In the rural section of Ohio I now inhabit, time seems stuck in particular grooves--the 50s, the 80s, and sometimes dark regions of the collective American mind. A friend recently observed that where we live reminds him at times of the creepy landscape of Blue Velvet, that 80s flick in which strange occurrences often disrupt the mundane--Remember suddenly seeing that human ear lying in a field? Such images jar consciousness while reminding one that anything can happen in the midst of the everyday.
In this small village, among rows of compact ranch houses, much the same, so quiet you can hear a dog barking for miles in winter when it snows, a man drinks too much and a fight breaks out between him and his wife. He pulls a gun and by the time the police arrive, he has shot and killed himself. The local paper doesn't print his name. The incident passes. No one mentions it again.
In the local high school of 200 students, football is everything: America. Success. Manhood. The Future--here and distant. At the start of every school day children take turns at a mike delivering perfectly enunciated announcements that go out to each classroom. There is no tom foolery. No graffiti mars the lockers. No one is sent home for misbehaving or kept after school. The boys all sport crew cuts and the girls wear long hair and dress neatly, conservatively. As Jim, who works at the Board of Ed, once explained, "The guys all know they won't get a job if they have long hair."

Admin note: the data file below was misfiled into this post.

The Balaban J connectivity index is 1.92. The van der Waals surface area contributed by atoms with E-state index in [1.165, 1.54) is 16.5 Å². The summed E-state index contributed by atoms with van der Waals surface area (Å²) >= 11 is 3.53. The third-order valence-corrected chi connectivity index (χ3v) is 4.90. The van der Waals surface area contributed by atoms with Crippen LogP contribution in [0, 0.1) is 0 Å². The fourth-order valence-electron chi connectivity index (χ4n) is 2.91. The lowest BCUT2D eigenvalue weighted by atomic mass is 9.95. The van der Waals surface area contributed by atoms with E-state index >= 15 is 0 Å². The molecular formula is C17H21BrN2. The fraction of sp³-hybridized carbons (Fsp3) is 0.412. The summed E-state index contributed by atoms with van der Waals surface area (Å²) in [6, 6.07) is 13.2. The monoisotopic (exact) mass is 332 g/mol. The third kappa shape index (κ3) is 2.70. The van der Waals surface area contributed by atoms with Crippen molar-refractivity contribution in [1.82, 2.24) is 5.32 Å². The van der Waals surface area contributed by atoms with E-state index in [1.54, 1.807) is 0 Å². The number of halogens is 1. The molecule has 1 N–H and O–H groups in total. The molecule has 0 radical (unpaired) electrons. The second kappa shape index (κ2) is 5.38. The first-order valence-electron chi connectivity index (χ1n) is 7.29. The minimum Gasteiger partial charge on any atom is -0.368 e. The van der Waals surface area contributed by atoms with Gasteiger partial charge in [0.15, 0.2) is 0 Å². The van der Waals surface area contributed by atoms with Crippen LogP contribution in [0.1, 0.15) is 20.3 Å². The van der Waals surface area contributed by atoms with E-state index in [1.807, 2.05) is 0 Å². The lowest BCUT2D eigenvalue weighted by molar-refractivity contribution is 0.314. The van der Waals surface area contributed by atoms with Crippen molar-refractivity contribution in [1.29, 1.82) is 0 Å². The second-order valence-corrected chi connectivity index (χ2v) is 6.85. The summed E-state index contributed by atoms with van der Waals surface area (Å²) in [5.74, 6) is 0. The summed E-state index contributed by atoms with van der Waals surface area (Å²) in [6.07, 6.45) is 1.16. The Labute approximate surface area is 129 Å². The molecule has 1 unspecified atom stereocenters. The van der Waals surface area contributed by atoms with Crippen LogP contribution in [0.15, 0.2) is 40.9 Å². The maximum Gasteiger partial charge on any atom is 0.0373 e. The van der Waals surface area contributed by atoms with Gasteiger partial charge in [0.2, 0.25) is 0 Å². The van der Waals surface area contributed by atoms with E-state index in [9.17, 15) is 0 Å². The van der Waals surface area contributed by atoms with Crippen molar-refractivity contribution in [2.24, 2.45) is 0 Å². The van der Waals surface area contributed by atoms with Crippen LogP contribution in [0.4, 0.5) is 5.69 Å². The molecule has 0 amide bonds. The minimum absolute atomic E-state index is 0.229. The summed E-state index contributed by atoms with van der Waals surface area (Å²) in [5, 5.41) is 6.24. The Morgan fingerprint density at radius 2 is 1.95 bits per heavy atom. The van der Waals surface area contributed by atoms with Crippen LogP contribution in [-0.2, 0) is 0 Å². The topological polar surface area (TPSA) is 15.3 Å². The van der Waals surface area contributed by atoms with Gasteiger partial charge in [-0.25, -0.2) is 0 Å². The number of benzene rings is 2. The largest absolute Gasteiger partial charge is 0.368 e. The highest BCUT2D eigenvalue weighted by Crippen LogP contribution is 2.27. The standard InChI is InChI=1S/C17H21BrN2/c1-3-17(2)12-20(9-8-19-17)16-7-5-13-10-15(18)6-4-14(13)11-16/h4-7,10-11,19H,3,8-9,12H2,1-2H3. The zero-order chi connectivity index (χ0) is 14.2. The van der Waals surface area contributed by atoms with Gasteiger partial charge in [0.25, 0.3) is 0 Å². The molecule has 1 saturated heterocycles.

You often feel you are living in the 50s here, among people who don't yet know there was a love revolution in the 60s, who smoke like there is no warning on the package, gossip endlessly, know everybody's business, drink in secret and have affairs that never take them further away than down the road a piece.
Whoever doesn't drive a truck, drives a car so grimy, you can't figure out its make or its color, particularly in winter. Should dust on it clear for a moment, you will probably see stickers that read, "I'm a Catholic and vote," "Pro Life," and "Support the Troops," slapped across the back fender. Philosophies to live by and calls to prayer harken from the roadside, like the Jib Jab Hot Dogs along Route 422, where something like a blue steeple rises around the marquis whose statements read like a cross between Chinese cookie fortune and a biblical verse. Today's Jib Jab reminder: "Whoever worries lets it master the mind."
This town is a good place to hide if you know what you want and where you are going and worrisome for those that stray, who yearn for more than the agreed upon ticket to adulthood and success. I'm reminded of this every time I stroll along its placid sidewalks, senses alert, trying not to be distracted by what I might encounter along the roadside.